## Lights Out

This electronic puzzle consists of a 5-by-5 grid of lights; when the game starts, a set of these lights (random, or one of a set of stored puzzle patterns) are switched on. Pressing one of the lights will toggle it, and the four lights adjacent to it, on and off. The game provides a puzzle: given some initial configuration where some lights are on and some are off, the goal is to switch all the lights off, preferably in as few button presses as possible.

The applet below was written by Jaap Scherphuis © ( Jaap's Puzzle Page).

### Lights Out Matrix

In Lecture 24 of the course notes we show that: writing $\boldsymbol{b}=(b_{1,1}, b_{1,2},b_{1,3}, \ldots, b_{4,5}, b_{5,5})$ for the $25$ dimensional vector representing the light configuration (entries are $1$ if the light at position $(i,j)$ is on, $0$ if off), a strategy vector $\boldsymbol{x}$ for solving the puzzle is a solution to matrix equation (over the finite field $\mathbb{F}_2$) $$A\boldsymbol{x} =\boldsymbol{b}$$ where $A$ is the $25\times 25$ matrix whose columns are the toggle vectors $\boldsymbol{t}_{k,\ell}=(t_{1,1}, t_{1,2}, \ldots, t_{4,5}, t_{5,5})$ (entry $(i,j)$ is $1$ if pressing button $(k,\ell)$ toggles light $(i,j)$, or $0$ otherwise): $$A=\left[\boldsymbol{t}_{1,1}~|~\boldsymbol{t}_{1,2}~|~\cdots ~|~ \boldsymbol{t}_{5,5} \right].$$ We can write $A$ as $$A= \begin{bmatrix} C & I_5 & 0 & 0 & 0 \\ I_5 & C & I_5 & 0 & 0 \\ 0 & I_5 & C & I_5 & 0 \\ 0 & 0 & I_5 & C & I_5 \\ 0 & 0 & 0 & I_5 & C \end{bmatrix} \quad\quad \text{ (lights out matrix)} $$ where $C$ represents the $5\times 5$ matrix $$C= \begin{bmatrix} 1 & 1 & 0 & 0 & 0 \\ 1 & 1 & 1 & 0 & 0 \\ 0 & 1 & 1 & 1 & 0 \\ 0 & 0 & 1 & 1 & 1 \\ 0 & 0 & 0 & 1 & 1 \end{bmatrix} $$ and $I_5$ denotes the $5\times 5$ identity matrix. The matrix $A$ is referred to as the lights out matrix. Using the command block_matrix() we can input $A$ into SageMath as follows.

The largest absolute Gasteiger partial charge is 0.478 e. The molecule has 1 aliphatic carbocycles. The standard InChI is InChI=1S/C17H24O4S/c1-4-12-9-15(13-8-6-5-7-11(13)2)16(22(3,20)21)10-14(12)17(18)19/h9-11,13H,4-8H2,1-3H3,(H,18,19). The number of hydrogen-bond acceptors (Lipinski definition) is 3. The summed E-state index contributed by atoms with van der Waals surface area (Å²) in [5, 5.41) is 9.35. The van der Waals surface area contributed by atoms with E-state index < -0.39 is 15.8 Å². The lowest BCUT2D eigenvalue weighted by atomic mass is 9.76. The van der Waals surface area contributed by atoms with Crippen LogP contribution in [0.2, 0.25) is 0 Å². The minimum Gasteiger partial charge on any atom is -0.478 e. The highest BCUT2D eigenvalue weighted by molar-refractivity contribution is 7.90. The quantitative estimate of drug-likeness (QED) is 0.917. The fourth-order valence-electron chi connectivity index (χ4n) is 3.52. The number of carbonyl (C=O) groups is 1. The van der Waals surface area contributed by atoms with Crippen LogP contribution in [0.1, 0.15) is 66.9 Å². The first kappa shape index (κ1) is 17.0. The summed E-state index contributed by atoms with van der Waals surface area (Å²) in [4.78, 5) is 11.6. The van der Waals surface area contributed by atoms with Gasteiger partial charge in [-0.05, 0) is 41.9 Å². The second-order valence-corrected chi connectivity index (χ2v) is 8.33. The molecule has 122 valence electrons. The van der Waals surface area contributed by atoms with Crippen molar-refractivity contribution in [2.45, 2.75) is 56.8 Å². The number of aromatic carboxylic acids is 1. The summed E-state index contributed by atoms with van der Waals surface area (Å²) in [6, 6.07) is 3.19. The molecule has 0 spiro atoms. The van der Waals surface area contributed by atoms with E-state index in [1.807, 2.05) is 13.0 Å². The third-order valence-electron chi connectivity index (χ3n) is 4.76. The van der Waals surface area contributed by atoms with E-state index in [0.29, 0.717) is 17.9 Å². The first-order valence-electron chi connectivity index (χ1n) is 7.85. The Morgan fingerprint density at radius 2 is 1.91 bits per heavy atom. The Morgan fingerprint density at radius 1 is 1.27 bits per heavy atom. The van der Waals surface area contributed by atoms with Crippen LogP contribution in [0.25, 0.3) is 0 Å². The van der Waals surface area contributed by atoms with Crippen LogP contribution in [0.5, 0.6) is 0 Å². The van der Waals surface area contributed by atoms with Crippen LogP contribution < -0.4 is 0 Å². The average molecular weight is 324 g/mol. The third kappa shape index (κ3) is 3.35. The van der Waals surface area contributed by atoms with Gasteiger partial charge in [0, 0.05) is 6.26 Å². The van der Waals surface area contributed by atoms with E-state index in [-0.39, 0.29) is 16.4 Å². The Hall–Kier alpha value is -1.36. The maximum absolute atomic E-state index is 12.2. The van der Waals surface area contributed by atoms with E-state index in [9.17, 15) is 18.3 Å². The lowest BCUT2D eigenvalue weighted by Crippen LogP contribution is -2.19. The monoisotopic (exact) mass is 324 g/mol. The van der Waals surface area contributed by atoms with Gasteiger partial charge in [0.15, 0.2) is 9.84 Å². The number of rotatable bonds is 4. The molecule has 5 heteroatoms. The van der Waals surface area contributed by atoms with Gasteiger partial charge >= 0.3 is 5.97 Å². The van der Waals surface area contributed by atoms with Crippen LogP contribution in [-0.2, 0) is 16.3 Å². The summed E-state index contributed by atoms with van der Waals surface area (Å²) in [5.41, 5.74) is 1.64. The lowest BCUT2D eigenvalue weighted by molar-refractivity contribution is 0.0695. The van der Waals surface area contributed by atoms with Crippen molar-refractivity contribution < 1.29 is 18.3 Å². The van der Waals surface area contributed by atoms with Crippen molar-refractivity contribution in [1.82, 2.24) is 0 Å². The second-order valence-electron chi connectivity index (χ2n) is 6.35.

The above implementation of $A$ is fine for analyzing the $5\times5$ puzzle but we'd like to do a general analysis for different sized game boards. In this case it will be useful for us to implement $A$ as a function which takes the size of the board as input. We can do this as follows.

An alternative construction for $A$ is given below (this is also the one found in the course textbook). You can use either one, just try to undertand the construction in either case.

### Lights Out Solver

Here is an implementation of a lights solver. Scroll to the bottom of the code block for an example.

### Lights Out Variation - 3 states of lights

A variation of the game in which each light has $3$ states (red, green, off) was marketed as Lights Out 2000. The toggle criteria is the same: pressing a button toggles the state of the button pressed and its horizontal and vertical neighbours. The lights cycle through the states red to green to off.

You can play around with this version here. This applet was written by Jaap Scherphuis © ( Jaap's Puzzle Page).

### Lights Out Variation - Different Toggle Patterns and Board Sizes

Jaaps Puzzle Page (lights out) contains tons of information about variations of the puzzle. Try this applet (Lights Out Variations) which allows you to change the board size and toggle patterns. You can try out a cross pattern (x) instead of the classic plus pattern (+).